A lack of energy during pregnancy is a common frustration experienced by many expecting mothers. The extent to which you experience a lack of energy will vary from woman to woman and may be different from pregnancy to pregnancy.
The first trimester is most commonly when a lack of energy is experienced; however, it is also common during the third trimester. Many women report that they feel less tired during the second trimester.
Lack of Energy During the First Trimester
A lack of energy during pregnancy is often triggered by the hormonal changes that happen during pregnancy. The primary hormone affecting this change in energy levels is progesterone. In addition, the increased blood flow during pregnancy decreases your blood pressure, and this is also thought to be a contributing factor to lower energy levels during the first trimester.
Your emotional health and wellness may also lead you to experience a lack of energy while pregnant. Stress, mood swings, or anxiety, which all tend to increase with the onset of pregnancy, can cause you to feel mentally exhausted. Unfortunately, each of these factors is a normal part of pregnancy, which makes a lack of energy normal as well.
Lack of Energy During the Second Trimester
More than likely you will have noticed an increase in your energy levels as the second-trimester approaches. However, do not give yourself a hard time if you are one of the many women who continue to experience a lack of energy while pregnant in the second trimester.
An increase in energy levels during the second trimester is often what leads expecting mothers to take advantage of this time by baby planning, setting up the nursery, and shopping for things your baby will need.
Lack of Energy During the Third Trimester
Experiencing a lack of energy during the third trimester should be anticipated. Your baby is really growing, your body is changing, and you are having to exert more energy to get things done. This extra effort will easily drain your existent energy and leave you feeling tired or exhausted. Getting adequate sleep may also be more challenging as your body changes and your baby grows.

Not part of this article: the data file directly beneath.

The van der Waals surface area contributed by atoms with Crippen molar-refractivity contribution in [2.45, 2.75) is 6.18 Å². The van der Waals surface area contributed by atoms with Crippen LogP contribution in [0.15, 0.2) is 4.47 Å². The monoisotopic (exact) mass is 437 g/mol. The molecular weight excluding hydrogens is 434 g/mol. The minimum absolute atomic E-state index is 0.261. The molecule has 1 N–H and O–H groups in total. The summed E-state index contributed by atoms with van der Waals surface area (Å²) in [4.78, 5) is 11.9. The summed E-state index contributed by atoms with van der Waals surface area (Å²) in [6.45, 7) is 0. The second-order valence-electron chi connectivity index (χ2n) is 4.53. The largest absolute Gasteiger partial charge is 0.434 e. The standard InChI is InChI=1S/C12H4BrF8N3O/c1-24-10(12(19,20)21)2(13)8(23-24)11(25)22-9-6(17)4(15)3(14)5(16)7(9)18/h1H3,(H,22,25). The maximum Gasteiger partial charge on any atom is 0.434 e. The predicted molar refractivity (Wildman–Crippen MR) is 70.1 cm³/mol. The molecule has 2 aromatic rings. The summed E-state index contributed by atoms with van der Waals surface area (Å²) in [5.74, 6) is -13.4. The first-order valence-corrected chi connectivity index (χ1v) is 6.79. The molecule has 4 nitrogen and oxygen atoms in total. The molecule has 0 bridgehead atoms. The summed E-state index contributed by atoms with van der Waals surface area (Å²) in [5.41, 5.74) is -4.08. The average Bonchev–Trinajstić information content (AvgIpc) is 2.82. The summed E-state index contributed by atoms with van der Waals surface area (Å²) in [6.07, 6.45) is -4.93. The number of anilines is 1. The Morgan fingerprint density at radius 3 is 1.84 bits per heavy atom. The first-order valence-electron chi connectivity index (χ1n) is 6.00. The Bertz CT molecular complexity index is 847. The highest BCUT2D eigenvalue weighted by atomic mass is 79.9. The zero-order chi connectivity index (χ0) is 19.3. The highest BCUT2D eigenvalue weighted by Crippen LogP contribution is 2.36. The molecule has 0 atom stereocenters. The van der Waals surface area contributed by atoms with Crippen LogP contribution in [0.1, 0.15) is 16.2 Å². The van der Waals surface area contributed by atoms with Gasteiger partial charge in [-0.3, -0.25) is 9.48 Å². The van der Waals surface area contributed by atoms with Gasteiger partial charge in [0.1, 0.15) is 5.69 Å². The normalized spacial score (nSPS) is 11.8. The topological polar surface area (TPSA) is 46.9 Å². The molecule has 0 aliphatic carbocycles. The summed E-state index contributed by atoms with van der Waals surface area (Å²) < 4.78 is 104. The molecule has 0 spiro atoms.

The lack of quality sleep can leave you with less energy and feeling tired.
How to Manage a Lack of Energy During Pregnancy
There are a few things you can do to help counteract a lack of energy. You may find that some of these tips work for you, but more than likely you will want to incorporate all possible steps to give you the best chance for feeling more energetic.
Here are steps you can take:
Sleep, Naps, and Rest
Give yourself the freedom to take naps or bed rest as you experience these moments of low energy while pregnant. Go to bed early or sleep in. If you are working, you might take your lunch hour or breaks for quick cat naps.
Change Your Schedule
Limit activities or give yourself the freedom to say “no” to new responsibilities. You can also speak to your boss about possibly shortening your day or extending an afternoon break for more rest.
Alter Exercise Plans
Exercise is good for both you and your baby. However, it is possible that you are overdoing it and draining your energy. You might find changing your exercise routine or limiting some of your workouts increases your energy. Talk to your healthcare provider before you quit exercising as the benefits likely outweigh a drain on energy levels.
Well balanced nutrition also contributes to energy levels. Nutrients such as protein, iron and the calories that come with them invest in your energy levels. Eating unhealthy or eating an abundance of carbohydrates and starches can reduce your energy.
More helpful articles:
- Fatigue During Pregnancy
- Pregnancy Nutrition
- FH PRO for Women and Men: Antioxident Supplements for Fertility and Prenatal Wellness
Compiled using information from the following sources:
Roger W. Harms, M.D., E.-I.-C. Mayo Clinic: Guide to a healthy pregnancy. USA: American Academy of Pediatrics.
American Pregnancy Association, Early Stages of Pregnancy – Early Pregnancy Symptoms https://americanpregnancy.org/getting-pregnant/early-pregnancy-symptoms/